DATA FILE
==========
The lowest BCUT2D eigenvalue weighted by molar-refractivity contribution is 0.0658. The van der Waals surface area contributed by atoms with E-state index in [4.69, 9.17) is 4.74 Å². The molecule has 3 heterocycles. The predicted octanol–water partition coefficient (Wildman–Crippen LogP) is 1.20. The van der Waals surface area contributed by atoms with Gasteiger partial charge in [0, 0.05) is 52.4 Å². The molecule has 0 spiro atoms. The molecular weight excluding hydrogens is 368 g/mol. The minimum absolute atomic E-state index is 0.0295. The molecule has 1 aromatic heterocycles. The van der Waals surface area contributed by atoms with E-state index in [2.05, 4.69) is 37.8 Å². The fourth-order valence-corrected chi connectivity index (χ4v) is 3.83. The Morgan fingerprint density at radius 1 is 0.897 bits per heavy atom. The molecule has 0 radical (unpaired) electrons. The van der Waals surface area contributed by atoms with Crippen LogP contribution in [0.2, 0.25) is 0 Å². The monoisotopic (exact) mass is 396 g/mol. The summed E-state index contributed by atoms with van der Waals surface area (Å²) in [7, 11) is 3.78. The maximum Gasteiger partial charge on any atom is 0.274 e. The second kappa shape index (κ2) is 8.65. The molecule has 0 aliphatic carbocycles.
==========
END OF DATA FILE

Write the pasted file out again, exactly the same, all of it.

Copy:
The lowest BCUT2D eigenvalue weighted by molar-refractivity contribution is 0.0658. The van der Waals surface area contributed by atoms with E-state index in [4.69, 9.17) is 4.74 Å². The molecule has 3 heterocycles. The predicted octanol–water partition coefficient (Wildman–Crippen LogP) is 1.20. The van der Waals surface area contributed by atoms with Gasteiger partial charge in [0, 0.05) is 52.4 Å². The molecule has 0 spiro atoms. The molecular weight excluding hydrogens is 368 g/mol. The minimum absolute atomic E-state index is 0.0295. The molecule has 1 aromatic heterocycles. The van der Waals surface area contributed by atoms with E-state index in [2.05, 4.69) is 37.8 Å². The fourth-order valence-corrected chi connectivity index (χ4v) is 3.83. The Morgan fingerprint density at radius 1 is 0.897 bits per heavy atom. The molecule has 0 radical (unpaired) electrons. The van der Waals surface area contributed by atoms with Crippen LogP contribution in [0.2, 0.25) is 0 Å². The monoisotopic (exact) mass is 396 g/mol. The summed E-state index contributed by atoms with van der Waals surface area (Å²) in [7, 11) is 3.78. The maximum Gasteiger partial charge on any atom is 0.274 e. The second kappa shape index (κ2) is 8.65. The molecule has 0 aliphatic carbocycles.